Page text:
There are many reasons why you might develop diarrhea after drinking water, such as sulfate contamination, IBS, overhydration, or malabsorption of a substance like lactose.

Diarrhea is defined as passing loose and watery stool more than three times a day. Common causes include:

Drinking water is an uncommon trigger. There are several reasons why water might cause diarrhea, including:

  • the water contains a substance that stimulates your bowels
  • stretching of your stomach is triggering your gastrocolic reflex
  • you’re drinking too much water
  • your intestines can’t absorb the water

Read on to learn about some of the reasons water may trigger diarrhea.

Here are some potential reasons why you may get diarrhea after drinking water.

High sulfate levels

High sulfate levels in your drinking water can cause diarrhea and dehydration, especially if your body isn’t used to it. Children and adults usually build a tolerance to sulfate levels after a few days.

The U.S. Environmental Protection Agency (EPA) has set the maximum allowable sulfate level at 250 milligrams per liter. Amounts higher than this tend to have a bitter taste.

Osmotic diarrhea

Osmotic diarrhea occurs when components of your food stay in your bowel without getting absorbed and draw water into your intestines. Excess water in your bowel can lead to watery stools.

Potential causes include:

Water intoxication (water poisoning)

Water intoxication happens when you drink large amounts of water in a short period of time, which can dilute electrolytes in your blood and cause life threatening symptoms, such as:

Water intoxication is frequently associated with water or other liquid drinking contests. Other causes include:

  • drinking excessive water after exercise without replenishing electrolytes
  • a condition called psychogenic polydipsia, which is compulsive water-drinking
  • over-replenishing water if you have a condition causing high antidiuretic hormone levels

Irritable bowel syndrome

Your gastrocolic reflex helps control the mobility of food through your GI tract. When your stomach stretches, this reflex increases muscular contractions to help pass food through.

A problem with the gastrocolic reflex is a suspected cause of irritable bowel syndrome (IBS). It’s thought that some people with IBS may have an overactive gastrocolic reflex that causes stool to pass quickly through the GI tract shortly after eating.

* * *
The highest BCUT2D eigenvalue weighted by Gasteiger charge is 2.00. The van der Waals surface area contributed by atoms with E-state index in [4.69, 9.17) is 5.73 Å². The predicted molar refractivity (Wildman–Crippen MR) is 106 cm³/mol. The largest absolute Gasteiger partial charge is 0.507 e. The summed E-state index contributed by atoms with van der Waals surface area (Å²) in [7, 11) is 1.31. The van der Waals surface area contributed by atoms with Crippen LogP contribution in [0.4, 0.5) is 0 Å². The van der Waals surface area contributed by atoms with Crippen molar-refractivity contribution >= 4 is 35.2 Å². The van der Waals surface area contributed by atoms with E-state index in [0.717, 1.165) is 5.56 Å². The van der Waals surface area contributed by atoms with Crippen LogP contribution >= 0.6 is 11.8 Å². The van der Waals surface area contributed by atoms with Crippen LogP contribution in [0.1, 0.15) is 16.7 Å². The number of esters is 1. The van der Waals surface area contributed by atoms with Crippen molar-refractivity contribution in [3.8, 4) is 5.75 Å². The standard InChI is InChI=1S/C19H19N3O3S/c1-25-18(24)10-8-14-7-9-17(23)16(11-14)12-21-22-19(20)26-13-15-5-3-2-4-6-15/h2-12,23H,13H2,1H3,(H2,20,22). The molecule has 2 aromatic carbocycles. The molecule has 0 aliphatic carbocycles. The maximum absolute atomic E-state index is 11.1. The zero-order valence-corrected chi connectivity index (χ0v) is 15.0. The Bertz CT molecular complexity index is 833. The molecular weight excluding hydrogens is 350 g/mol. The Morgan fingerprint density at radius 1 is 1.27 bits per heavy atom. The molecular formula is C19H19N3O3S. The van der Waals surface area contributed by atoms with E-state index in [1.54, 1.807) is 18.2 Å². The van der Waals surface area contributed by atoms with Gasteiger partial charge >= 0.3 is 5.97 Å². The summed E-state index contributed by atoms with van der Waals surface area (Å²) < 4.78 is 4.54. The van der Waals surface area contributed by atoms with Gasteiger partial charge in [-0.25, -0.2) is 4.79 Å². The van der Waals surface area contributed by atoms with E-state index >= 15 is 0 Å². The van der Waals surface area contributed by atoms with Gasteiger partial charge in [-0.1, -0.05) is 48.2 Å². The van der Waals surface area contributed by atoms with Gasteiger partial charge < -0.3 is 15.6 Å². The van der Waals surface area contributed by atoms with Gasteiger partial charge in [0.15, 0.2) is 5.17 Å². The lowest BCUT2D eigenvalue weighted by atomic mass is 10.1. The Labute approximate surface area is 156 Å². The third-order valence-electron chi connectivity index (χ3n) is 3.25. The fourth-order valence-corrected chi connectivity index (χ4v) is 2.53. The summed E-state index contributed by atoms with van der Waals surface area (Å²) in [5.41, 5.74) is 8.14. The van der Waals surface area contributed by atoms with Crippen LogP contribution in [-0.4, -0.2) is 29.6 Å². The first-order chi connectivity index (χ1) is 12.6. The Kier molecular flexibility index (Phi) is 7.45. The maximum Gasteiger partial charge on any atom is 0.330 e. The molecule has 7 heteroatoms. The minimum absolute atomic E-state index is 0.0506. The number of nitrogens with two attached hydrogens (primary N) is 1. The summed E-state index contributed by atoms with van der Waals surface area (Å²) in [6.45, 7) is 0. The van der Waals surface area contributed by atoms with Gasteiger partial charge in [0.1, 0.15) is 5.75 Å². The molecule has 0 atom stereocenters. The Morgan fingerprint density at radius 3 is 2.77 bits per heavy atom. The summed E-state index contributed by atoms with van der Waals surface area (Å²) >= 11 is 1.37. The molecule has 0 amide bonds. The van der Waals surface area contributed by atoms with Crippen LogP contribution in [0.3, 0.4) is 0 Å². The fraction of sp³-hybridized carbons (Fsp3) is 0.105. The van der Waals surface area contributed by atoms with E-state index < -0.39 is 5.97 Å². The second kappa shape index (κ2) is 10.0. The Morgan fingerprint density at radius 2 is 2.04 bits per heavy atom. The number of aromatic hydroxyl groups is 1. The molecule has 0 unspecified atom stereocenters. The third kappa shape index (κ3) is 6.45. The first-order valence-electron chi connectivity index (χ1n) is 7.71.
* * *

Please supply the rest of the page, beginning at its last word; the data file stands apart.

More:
In theory, drinking a lot of water could stretch your stomach and provoke the gastrocolic reflex.

Dumping syndrome

Dumping syndrome is when food passes through your stomach too quickly, usually within 30 minutes of a meal. It can cause symptoms like:

Problems with the gastrocolic reflex are thought to potentially play a role in the development of dumping syndrome when the cause is unknown. Drinking large amounts of liquids can potentially trigger this reflex.

Traveler’s diarrhea

Traveler’s diarrhea occurs when you’re traveling to areas where the food or water is contaminated with:

  • bacteria
  • viruses
  • parasites

E. coli is the most common cause of traveler’s diarrhea, making up about 30% of cases. E. coli infection can lead to osmotic diarrhea.


Dysentery is a GI infection caused by bacteria or amoebae that can cause osmotic diarrhea. Potential bacterial causes include:

Amebic dysentery is rare in the United States and usually develops in people who have recently visited tropical regions.

Medication use

Some medications can cause osmotic diarrhea, such as:

  • magnesium-containing laxatives
  • antacids
  • the laxative lactulose

Food poisoning

Food poisoning develops when you consume food containing harmful bacteria. Some types of bacteria that cause food poisoning, such as E. coli, can cause osmotic diarrhea.

Other causes

Other potential causes of diarrhea after drinking water include:

  • conditions that cause carbohydrate malabsorption, such as:
  • Crohn’s disease
  • taking too many laxatives
  • a cause unrelated to the water you’re working

Potential causes of diarrhea on an empty stomach include:

  • infections
  • IBS
  • dumping syndrome
  • water intoxication

Here are some potential treatment options for diarrhea.

Home remedies

Home remedies include:

CauseHome remedy
Sulfate in drinking water• avoiding water with high levels of sulfate and drinking bottled water
Overhydration• reducing fluid intake
• consuming electrolytes
IBS• eating smaller meals
• drinking water or fluids after your meal
Dumping syndrome• eating smaller meals more frequently
• avoiding liquids for 30 minutes after your meal
• avoiding dairy and simple sugars
Infections• eating bland foods like:
• bananas
• rice
• applesauce
• toast
• avoiding alcohol
• eating foods high in probiotics
Medication side effects• stopping or changing the dose of certain medications

Learn more about home remedies for diarrhea.

Medical treatments

Medical treatments include:

• sodium replenishment through an IV (intravenous) infusion
• stopping medications causing the problem
IBSanti-diarrheal medications
Dumping syndrome• medications like tolbutamide (Orinase) and propranolol (Hemangeol, Inderal)
• surgery
Infections• bismuth subsalicylate (Pepto-Bismol)
• antibiotics
• antiparasitic medications

It’s a good idea to seek medical attention if:

  • your diarrhea lasts more than 7 days
  • your diarrhea is particularly severe
  • you notice blood in your stool
  • you have stool that’s black or dark
  • you’re losing weight
  • you have a severe or continuous stomach ache
  • you’re unable to keep fluids down

Developing diarrhea after drinking water can be a sign that your water contains sulfate or is contaminated with another substance. Usually, you develop a tolerance to sulfate over a few days, and it’s safe to continue drinking it, as long as levels fall within EPA standards.

If your diarrhea doesn’t go away after a few days, it’s a good idea to see your doctor.